Elias J. Kontanis and Floyd A. Reed.
J Forensic Sci, July 2006, Vol. 51, No. 4
Real-time PCR analysis is a sensitive template DNA quantitation strategy that has recently gained considerable attention in the forensic community. However, the utility of real-time PCR methods extends beyond quantitation and allows for simultaneous evaluation of template DNA extraction quality. This study presents a computational method that allows analysts to identify problematic samples with statistical reliability by comparing the amplification efficiencies of unknown template DNA samples with clean standards. In this study, assays with varying concentrations of tannic acid are used to evaluate and adjust sample-specific amplification efficiency calculation methods in order to optimize their inhibitor detection capabilities. Kinetic outlier detection and prediction boundaries are calculated to identify amplification efficiency outliers. Sample-specific amplification efficiencies calculated over a four-cycle interval starting at the threshold cycle can be used to detect reliably the presence of 0.4 ng of tannic acid in a 25 mL PCR reaction. This approach provides analysts with a precise measure of inhibition severity when template samples are compromised. Early detection of problematic samples allows analysts the opportunity to consider inhibitor mitigation strategies prior to genotype or DNA sequence analysis, thereby facilitating sample processing in high-throughput forensic operations.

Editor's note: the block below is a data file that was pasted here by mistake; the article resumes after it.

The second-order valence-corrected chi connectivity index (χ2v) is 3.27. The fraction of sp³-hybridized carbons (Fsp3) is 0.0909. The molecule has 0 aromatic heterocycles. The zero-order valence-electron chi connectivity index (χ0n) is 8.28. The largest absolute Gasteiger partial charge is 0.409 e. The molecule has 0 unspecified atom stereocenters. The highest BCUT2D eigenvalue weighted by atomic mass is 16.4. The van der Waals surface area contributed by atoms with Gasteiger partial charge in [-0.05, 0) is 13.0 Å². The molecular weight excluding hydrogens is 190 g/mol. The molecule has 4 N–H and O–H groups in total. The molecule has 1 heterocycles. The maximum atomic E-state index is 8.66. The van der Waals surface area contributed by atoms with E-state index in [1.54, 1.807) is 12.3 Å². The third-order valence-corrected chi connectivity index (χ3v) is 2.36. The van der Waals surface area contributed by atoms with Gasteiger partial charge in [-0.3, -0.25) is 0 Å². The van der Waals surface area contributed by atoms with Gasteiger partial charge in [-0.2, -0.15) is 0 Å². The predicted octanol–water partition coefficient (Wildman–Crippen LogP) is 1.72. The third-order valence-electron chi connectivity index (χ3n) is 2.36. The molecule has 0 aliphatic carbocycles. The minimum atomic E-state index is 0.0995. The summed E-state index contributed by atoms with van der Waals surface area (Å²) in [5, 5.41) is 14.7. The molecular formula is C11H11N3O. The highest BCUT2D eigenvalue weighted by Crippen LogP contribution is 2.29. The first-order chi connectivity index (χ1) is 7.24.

Estimation of the reaction efficiency in polymerase chain reaction.
Nadia Lalam
Journal of Theoretical Biology
EURANDOM, P.O. Box 513, 5600 MB Eindhoven, The Netherlands
Polymerase chain reaction (PCR) is largely used in molecular biology for increasing the copy number of a specific DNA fragment. The succession of 20 replication cycles makes it possible to multiply the quantity of the fragment of interest by a factor of 1 million. The PCR technique has revolutionized genomics research. Several quantification methodologies are available to determine the DNA replication efficiency of the reaction which is the probability of replication of a DNA molecule at a replication cycle. We elaborate a quantification procedure based on the exponential phase and the early saturation phase of PCR. The reaction efficiency is supposed to be constant in the exponential phase, and decreasing in the saturation phase. We propose to model the PCR amplification process by a branching process which starts as a Galton–Watson branching process followed by a size-dependent process. Using this stochastic modelling and the conditional least-squares estimation method, we infer the reaction efficiency from a single PCR trajectory.

Molelling the PCR amplification process by a size-dependent branching process and estimation of the efficiency.
Lalam N, Jacob C. and Jagers P.
Adv. Appl. Prob. (2004) 36: 601-612
We propose a stochastic modelling of the PCR amplification process by a size dependent branching process starting as a supercritical Bienayme-Galton-Watson transient phase and then having a saturation near-critical size-dependent phase. This model allows us to estimate the probability of the replication of the DNA molecule at each cycle of a single PCR trajectory with a very good accuracy.

Statistical Inference for Quantitative Polymerase Chain Reaction Using a Hidden Markov Model:
A Bayesian Approach

Nadia Lalam, Chalmers University of Technology, Sweden
Statistical Applications in Genetics and Molecular Biology: Vol. 6  : Iss. 1, Article 10.